Before I delve into my journey into the once entirely uncharted territory of donor related families, I have to address a terminology issue. Since March 2017, I’ve been following a particular post on Wendy Kramer’s (BIG FAN!) Donor Sibling Registry’s Facebook page. It’s a thread that won’t seem to go away; even today, the comments keep rolling in. The post is regarding the coined term “DIBLING” (as in, Donor Related Sibling). Apparently many donor conceived people find the word dibling offensive. According to Wendy Kramer (co-founder of the Donor Sibling Registry), “using a word like dibling only calls for explanation, and labels the person as something “different.”” The issue was raised after a donor conceived person left the group as she found the term so offensive.
I don’t know about the rest of the world, but I personally like to have an opportunity to right a wrong… or in this case, at least express my point of view. I was really disturbed to hear that someone had walked away from the group without as much as a nod. I wish the conversation had been raised and a discussion started before it became a “hey guys, you screwed up.” I walk through life with what I consider pretty darn good intentions, yet there are times I still f%@k things up. I have no doubt my daughter will have a plethora of issues to be angry with me about (just as I had with my mother). I think what really upsets me is that there seems to be an us vs them (donor conceived vs parents of donor conceived) elephant in what was created as a safe place to express all views regarding donor conception. My feeling is that regardless of what side of the story you come from-we all ended up on Wendy Kramer’s FB group because donor conception has impacted our lives in one form or another. I imagine no matter how ill advised one might be, people seek out such groups because they have something to teach &/or something to learn. Likely, they have both.
Back when I used donor sperm to conceive my daughter, I thought I was pretty savvy on the subject. That is, I tried to be. I entered into the process feeling like the weight of the world and the future of my unborn child’s happiness rested on every choice I made. I tried to be knowledgable and mindful. I chose a willing-to-be-known donor and began an open dialogue about donor conception with my daughter before we even left the hospital. I joined the DSR the moment I learned of it and one by one made contact with each new donor match. Today, my daughter’s half siblings (along with their mothers) are extended members of our family.
I was not the product of donor conception. While I like to think of myself as an advocate for the donor conceived & for those yet to be conceived-I will never know what it feels like to live in a world with unknown origins. I will never know what it’s like to be adopted. My point is that I’ve come to learn that I can not predict what others will feel. I’m going to be brutally honest here… I spent so much of my child’s infancy worried about how she might feel as an adult that I failed to give her what she really needed most of all… a happy, confident mother. I hate the argument that not every adoptee is going to want to meet their birth parents almost as much as I hate when people say “you don’t know if she’ll want to meet her donor.” I hate those statements because they’re obvious comments used to deflect one’s responsibility. I hope that Wendy & Ryan Kramer’s work has not been in vain; I hope the majority of us have come to understand the need for industry reform. I pray that every mother and every father with donor conceived children will be confident enough in their parenting to raise children without secrets and shame. These days I pray for a lot of things.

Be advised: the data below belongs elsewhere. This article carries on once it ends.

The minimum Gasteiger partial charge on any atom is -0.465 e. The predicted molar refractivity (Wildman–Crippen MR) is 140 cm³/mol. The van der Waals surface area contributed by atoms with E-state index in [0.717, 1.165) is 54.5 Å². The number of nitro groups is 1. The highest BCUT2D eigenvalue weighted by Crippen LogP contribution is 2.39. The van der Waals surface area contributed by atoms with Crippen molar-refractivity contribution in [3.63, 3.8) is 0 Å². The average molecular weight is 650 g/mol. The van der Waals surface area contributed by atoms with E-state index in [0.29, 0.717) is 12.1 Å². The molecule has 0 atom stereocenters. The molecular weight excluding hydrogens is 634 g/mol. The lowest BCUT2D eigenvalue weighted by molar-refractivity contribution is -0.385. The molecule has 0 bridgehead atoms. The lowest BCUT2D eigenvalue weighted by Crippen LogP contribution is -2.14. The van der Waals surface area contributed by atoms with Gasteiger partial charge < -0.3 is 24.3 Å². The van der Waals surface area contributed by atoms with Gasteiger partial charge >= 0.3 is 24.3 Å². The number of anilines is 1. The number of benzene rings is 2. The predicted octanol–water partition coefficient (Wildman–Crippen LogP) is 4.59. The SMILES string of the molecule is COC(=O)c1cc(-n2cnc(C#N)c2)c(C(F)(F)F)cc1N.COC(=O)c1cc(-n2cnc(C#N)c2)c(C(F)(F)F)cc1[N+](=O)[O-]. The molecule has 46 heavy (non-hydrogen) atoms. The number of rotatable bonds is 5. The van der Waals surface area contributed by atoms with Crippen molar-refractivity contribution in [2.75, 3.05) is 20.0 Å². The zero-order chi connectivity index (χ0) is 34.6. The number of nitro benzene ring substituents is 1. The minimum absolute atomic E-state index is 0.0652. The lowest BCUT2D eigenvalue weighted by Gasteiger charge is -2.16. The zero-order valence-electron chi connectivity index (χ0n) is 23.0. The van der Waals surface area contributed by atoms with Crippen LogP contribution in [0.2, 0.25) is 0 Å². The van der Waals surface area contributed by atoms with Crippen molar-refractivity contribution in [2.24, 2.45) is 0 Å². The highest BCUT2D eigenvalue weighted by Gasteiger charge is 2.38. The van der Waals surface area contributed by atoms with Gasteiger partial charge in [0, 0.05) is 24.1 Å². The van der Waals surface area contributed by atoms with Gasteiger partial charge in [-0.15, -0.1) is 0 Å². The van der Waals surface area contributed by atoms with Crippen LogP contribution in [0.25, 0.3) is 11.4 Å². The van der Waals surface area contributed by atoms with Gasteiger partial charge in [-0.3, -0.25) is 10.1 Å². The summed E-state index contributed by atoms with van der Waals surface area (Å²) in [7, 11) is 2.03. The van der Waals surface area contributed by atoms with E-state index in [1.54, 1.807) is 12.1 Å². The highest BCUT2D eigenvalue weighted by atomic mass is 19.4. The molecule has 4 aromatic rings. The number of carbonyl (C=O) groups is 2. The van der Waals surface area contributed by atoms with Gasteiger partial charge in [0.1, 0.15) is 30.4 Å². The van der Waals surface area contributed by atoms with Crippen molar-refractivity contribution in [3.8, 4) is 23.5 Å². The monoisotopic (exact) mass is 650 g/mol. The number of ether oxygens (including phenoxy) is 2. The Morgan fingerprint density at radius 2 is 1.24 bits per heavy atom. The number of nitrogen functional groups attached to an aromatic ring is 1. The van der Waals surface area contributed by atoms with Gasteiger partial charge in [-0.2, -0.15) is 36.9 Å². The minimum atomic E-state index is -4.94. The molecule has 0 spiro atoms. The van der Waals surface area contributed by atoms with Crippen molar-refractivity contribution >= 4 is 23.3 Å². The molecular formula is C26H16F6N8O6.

I happen to like the word dibling. I like it because without it my donor conceived only child might not have had the opportunity to grow up knowing her half siblings. The world is full of disappointments, sensitivities and hatred. I used to cringe every time I heard someone refer to a sperm donor as dad. These days I take a deep breath & give my daughter (now 11) the opportunity to decide for herself whether or not to address it. Once upon a time I thought the use of such terms was a sign of ignorance. Today I realize that sometimes they’re just words and that not everyone speaking them is an idiot or out to hurt my child.
I wish I had known that the word dibling was experienced by some as so offensive that people were leaving donor conceived groups because of it. To those who find the word dibling hurtful…. I wish I had an opportunity to speak with you. You see, in my corner of the world the use of the word dibling became a necessary term to be mindful of everyone’s feelings. The word dibling provided all the mothers of my daughter’s extended family with an age appropriate way of saying you have siblings you live with and siblings you don’t. My mother always reminds me that the world is not black or white and that there are frequently different ways of looking at the same thing. Personally, I’m thrilled to know a word like dibling needed to be coined because it means that donor siblings are meeting as young children.
Within our extended family we use the word dibling to describe something very, very special…. it pays homage to what connects us…. and there’s nothing half about it.